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griff66

combat dealers on now chan 167 quest channel

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Agreed get past the contrived banter and it's interesting ,I view it in the same vein as the American series weapon hunter ,look past the made for tv bit and under neath is some interesting stuff , speaking as one of the masses :D

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Militaria in all its varied incarnation is a narrow interest field. Any TV series that showed it like it really is would never get made as no network would buy it.

 

'In tonights episode, we see Dave spend six hours removing a broken bolt and evesdrop a heated two week discussion about the correct shade of olive drab'

 

Combat Dealers is for the masses, that's what TV is. Think of it as a comedy drama where the participants play themselves!

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I saw an episode last night where the main subject was the Great War mainly about The First battle of the Somme. BTW there was another one in 1918. I disagree 95% of what Bruce said with regard to why it was started and the relationship between officers and the men they commanded. I will have to watch it again to pick out specific errors.

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What a revelation Combat Dealers was last night. Bruce et al and their trip to France to purchase some Great War trinkets. The show followed the usual format of buying cheap with the prospect of selling for 'loads of money!' The French character 'Michelle' with his outrageous Anglo-French accent had earlier found fame as a voice over for some of the French knights in the film 'Monty Python and the Holy Grail.'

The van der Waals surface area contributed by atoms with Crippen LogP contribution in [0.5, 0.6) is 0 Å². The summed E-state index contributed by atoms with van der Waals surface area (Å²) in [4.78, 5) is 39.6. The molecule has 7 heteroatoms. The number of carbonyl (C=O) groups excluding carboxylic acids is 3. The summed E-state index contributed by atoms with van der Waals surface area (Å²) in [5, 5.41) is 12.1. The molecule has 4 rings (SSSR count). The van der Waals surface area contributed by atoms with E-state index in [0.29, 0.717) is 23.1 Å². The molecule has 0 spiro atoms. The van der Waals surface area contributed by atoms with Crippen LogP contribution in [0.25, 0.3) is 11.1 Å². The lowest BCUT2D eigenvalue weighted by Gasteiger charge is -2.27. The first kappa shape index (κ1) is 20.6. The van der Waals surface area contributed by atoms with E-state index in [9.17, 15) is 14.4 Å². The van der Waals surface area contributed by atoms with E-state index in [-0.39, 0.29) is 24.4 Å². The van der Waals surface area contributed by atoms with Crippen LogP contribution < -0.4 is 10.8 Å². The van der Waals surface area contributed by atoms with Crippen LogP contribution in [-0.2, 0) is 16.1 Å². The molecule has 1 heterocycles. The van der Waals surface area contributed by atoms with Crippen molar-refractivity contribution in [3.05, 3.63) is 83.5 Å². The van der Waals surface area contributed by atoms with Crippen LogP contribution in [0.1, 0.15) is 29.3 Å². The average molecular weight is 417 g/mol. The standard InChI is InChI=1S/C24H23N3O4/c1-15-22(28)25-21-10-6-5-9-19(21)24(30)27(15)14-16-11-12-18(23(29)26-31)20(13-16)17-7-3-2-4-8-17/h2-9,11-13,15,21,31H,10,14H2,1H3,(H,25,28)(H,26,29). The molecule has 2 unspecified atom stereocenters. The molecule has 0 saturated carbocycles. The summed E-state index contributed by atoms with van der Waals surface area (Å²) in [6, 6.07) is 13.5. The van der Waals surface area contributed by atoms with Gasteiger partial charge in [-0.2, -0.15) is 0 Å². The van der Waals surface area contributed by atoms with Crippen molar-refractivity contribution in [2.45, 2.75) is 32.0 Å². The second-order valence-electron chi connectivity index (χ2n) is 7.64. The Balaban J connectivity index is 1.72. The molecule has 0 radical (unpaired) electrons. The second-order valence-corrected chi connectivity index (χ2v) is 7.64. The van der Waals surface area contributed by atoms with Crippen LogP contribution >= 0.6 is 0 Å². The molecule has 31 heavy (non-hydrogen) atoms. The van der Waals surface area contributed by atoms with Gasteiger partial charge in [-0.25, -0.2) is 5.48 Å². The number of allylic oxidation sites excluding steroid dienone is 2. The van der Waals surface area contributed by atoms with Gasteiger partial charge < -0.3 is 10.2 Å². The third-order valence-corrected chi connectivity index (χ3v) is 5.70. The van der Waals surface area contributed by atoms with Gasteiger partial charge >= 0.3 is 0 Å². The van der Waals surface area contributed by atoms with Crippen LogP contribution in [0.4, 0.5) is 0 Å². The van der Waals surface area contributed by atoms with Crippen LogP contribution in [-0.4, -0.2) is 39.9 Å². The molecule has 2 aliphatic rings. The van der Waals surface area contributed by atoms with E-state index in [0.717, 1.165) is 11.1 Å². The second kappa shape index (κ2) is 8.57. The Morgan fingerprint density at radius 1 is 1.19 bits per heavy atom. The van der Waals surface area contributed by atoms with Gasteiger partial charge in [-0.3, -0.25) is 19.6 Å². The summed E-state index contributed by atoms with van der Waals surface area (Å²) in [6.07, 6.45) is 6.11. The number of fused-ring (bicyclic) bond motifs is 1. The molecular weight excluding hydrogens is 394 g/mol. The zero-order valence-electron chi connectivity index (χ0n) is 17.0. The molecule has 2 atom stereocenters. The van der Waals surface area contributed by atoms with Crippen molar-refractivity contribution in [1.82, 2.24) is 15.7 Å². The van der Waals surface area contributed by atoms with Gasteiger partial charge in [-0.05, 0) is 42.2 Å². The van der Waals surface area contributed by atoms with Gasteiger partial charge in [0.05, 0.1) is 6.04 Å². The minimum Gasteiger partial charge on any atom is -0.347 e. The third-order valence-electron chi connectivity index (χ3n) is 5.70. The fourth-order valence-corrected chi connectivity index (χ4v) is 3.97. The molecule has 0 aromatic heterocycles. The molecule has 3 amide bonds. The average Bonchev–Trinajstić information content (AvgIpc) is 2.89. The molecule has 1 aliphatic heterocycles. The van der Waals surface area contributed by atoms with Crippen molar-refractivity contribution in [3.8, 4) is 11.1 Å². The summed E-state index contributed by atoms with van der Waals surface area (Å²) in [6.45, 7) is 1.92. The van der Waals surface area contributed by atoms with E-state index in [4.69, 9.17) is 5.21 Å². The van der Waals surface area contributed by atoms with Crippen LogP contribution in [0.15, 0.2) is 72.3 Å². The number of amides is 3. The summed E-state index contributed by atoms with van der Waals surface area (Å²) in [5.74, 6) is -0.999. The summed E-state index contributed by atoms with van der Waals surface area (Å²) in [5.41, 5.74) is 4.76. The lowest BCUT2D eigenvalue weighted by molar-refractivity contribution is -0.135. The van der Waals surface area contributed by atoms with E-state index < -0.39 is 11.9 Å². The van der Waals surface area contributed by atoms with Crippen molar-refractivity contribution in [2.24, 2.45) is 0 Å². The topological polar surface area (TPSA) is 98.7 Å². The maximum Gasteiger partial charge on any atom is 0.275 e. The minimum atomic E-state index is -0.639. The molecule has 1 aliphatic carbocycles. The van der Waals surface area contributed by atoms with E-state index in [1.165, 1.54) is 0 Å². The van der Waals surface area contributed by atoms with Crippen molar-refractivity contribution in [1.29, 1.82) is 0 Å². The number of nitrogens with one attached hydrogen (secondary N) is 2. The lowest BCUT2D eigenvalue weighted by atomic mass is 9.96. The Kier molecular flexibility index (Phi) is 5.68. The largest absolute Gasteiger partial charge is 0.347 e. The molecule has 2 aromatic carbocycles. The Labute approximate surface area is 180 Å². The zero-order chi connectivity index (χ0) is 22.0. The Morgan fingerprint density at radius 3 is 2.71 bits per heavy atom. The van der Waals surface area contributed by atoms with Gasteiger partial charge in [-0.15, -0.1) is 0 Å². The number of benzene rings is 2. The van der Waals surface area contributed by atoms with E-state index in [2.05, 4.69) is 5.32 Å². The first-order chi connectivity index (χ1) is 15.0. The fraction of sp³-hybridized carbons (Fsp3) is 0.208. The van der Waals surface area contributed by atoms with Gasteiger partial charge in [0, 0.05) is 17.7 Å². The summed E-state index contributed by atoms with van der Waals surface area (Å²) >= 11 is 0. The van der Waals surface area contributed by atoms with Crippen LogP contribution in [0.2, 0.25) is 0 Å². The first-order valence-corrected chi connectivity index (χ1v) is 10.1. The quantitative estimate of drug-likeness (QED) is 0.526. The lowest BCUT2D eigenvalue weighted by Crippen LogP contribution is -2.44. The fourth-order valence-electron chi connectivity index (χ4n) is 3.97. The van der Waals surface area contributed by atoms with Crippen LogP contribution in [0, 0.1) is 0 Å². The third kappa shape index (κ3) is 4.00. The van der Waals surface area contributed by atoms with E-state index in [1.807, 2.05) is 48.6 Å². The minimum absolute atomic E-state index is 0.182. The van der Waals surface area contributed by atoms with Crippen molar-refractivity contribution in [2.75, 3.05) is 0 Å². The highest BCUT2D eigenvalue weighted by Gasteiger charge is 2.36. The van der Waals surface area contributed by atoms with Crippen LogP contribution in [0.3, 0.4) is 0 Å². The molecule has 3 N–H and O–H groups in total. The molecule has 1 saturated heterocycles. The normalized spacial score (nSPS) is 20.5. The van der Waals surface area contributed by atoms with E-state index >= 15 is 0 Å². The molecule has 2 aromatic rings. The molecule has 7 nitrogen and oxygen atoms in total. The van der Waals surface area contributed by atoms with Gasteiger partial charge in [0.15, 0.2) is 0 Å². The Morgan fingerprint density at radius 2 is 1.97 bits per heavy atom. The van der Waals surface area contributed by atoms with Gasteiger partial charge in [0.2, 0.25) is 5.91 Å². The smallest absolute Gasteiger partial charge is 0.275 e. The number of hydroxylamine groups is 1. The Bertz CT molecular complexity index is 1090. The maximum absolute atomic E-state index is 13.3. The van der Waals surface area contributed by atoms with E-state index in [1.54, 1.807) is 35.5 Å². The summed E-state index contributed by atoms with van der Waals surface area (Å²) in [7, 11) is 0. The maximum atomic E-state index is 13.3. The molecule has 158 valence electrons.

The new scrip writer, Ben Elton certainly added his touch to the program with Bruce's explanation of the class struggle in the Great War. Telling how the 'lower orders' ( A term used by some on here) where sent to wash in shell holes chewing on a stale bully beef sandwich, whilst the landed gentry officer class are eating well in some chateau miles away from the front dinning as if nothing had changed. But it wasn't all beer and skittles, the officer class still had to make do with French plumbing as a consequence brought along their own portable sinks.... Bruce also mentioned that back home in Blighty the governing classes were worried about revolution breaking out and so promised a 'Land fit for Heroes' and 'Homes for Heroes' which were more mere slogans and things quickly returned back to the pre-war norm of poverty. It took another war and Clement Attlee's 1945 Labour government for things to improve for the 'lower orders.'

 

Some of those Tommie's looked like Americans.

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'In tonights episode, we see Dave spend six hours removing a broken bolt and evesdrop a heated two week discussion about the correct shade of olive drab'

 

 

That made me laugh - so true - thanks!

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Do not get worked up. What about the Quad?